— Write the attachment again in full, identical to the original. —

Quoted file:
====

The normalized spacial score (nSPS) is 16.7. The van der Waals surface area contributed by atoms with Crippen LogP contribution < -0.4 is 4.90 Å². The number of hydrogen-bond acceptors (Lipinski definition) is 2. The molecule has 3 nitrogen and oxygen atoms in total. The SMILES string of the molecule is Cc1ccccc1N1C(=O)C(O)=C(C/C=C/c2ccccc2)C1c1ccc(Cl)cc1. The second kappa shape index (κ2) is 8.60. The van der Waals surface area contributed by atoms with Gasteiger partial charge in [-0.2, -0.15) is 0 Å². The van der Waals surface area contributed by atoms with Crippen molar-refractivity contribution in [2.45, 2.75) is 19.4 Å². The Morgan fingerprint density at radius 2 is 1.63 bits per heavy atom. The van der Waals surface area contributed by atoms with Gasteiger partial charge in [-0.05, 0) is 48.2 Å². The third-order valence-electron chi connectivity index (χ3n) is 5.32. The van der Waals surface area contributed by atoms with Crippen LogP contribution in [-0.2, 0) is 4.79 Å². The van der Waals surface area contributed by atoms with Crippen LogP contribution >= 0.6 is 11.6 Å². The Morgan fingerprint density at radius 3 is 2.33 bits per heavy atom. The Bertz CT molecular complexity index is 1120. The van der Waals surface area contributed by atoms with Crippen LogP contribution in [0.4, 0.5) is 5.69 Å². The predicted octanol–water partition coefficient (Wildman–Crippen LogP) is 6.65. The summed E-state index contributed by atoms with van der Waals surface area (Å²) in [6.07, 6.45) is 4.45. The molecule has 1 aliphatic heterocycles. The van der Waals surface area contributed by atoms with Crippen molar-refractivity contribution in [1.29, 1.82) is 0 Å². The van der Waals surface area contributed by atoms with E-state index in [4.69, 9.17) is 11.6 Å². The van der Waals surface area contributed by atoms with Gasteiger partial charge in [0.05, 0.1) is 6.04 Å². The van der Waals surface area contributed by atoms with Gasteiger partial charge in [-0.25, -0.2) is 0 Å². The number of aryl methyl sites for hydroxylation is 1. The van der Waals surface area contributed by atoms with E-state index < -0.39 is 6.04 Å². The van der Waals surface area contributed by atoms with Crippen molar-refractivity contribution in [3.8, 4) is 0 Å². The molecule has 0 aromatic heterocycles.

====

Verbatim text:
The normalized spacial score (nSPS) is 16.7. The van der Waals surface area contributed by atoms with Crippen LogP contribution < -0.4 is 4.90 Å². The number of hydrogen-bond acceptors (Lipinski definition) is 2. The molecule has 3 nitrogen and oxygen atoms in total. The SMILES string of the molecule is Cc1ccccc1N1C(=O)C(O)=C(C/C=C/c2ccccc2)C1c1ccc(Cl)cc1. The second kappa shape index (κ2) is 8.60. The van der Waals surface area contributed by atoms with Gasteiger partial charge in [-0.2, -0.15) is 0 Å². The van der Waals surface area contributed by atoms with Crippen molar-refractivity contribution in [2.45, 2.75) is 19.4 Å². The Morgan fingerprint density at radius 2 is 1.63 bits per heavy atom. The van der Waals surface area contributed by atoms with Gasteiger partial charge in [-0.05, 0) is 48.2 Å². The third-order valence-electron chi connectivity index (χ3n) is 5.32. The van der Waals surface area contributed by atoms with Crippen LogP contribution in [-0.2, 0) is 4.79 Å². The van der Waals surface area contributed by atoms with Crippen LogP contribution >= 0.6 is 11.6 Å². The Morgan fingerprint density at radius 3 is 2.33 bits per heavy atom. The Bertz CT molecular complexity index is 1120. The van der Waals surface area contributed by atoms with Crippen LogP contribution in [0.4, 0.5) is 5.69 Å². The predicted octanol–water partition coefficient (Wildman–Crippen LogP) is 6.65. The summed E-state index contributed by atoms with van der Waals surface area (Å²) in [6.07, 6.45) is 4.45. The molecule has 1 aliphatic heterocycles. The van der Waals surface area contributed by atoms with Crippen molar-refractivity contribution in [1.29, 1.82) is 0 Å². The van der Waals surface area contributed by atoms with E-state index in [4.69, 9.17) is 11.6 Å². The van der Waals surface area contributed by atoms with Gasteiger partial charge in [0.05, 0.1) is 6.04 Å². The van der Waals surface area contributed by atoms with Gasteiger partial charge in [-0.25, -0.2) is 0 Å². The number of aryl methyl sites for hydroxylation is 1. The van der Waals surface area contributed by atoms with E-state index < -0.39 is 6.04 Å². The van der Waals surface area contributed by atoms with Crippen molar-refractivity contribution in [3.8, 4) is 0 Å². The molecule has 0 aromatic heterocycles.